Wikipedia creator Jimmy Wales has opened the curtain on an early version of his for-profit search engine, Wikia. The quality of search results is low, say reviewers — very low. That's because Wales want you, the user, to build the search engine for him. That strategy may have worked with Wikipedia. But building the complex algorithms that power a search engine is not the kind of service I want performed by volunteers.
For certain types of searches, search engines are very good. But I still see major failures, where they aren't delivering useful results. I think at a deeper almost political level, I think it's important that we as a global society have some transparency in search. What are the algorithms involved? What are the reasons why one site comes up over another one?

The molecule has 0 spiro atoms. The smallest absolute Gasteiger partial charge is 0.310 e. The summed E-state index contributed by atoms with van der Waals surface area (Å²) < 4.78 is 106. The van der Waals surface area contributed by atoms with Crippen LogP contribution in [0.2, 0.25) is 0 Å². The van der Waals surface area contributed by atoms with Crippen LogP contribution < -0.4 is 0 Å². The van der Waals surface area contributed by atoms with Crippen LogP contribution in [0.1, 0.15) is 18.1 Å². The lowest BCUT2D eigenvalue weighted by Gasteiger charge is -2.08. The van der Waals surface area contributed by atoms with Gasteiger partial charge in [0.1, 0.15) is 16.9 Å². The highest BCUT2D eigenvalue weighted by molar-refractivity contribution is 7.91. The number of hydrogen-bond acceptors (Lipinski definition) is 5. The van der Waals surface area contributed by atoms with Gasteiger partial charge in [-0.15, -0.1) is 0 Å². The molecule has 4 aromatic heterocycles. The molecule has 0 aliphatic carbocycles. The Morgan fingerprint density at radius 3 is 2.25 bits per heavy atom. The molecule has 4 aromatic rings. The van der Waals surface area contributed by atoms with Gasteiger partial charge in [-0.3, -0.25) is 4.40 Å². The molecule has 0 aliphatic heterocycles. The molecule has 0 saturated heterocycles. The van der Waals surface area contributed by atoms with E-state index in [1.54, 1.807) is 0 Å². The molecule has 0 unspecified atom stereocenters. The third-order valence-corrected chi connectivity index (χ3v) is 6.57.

That political motivation may doom Wikia as a business. While it's true that search algorithms are frustratingly obscure — especially to the seamy marketers who would like to manipulate them more easily — I can't imagine that many users care what's inside the box. Search is a complex business. Revealing the guts of the algorithms won't guarantee that those willing to tinker with the code will actually produce improvements over today's offerings. Those most keen on learning how search algorithms operate are mostly interested in gaming the system. They don't want to improve it; they want to abuse it.
While Wikipedia has successfully harnessed the crowd for editing encyclopedic entries on specialized topics, developing a better search engine is hardly the same as correcting an entry on the latest Harry Potter book. If you have the skills to improve search results, why would you volunteer for Wales when you could earn a six-figure salary at Google, Yahoo, or Microsoft?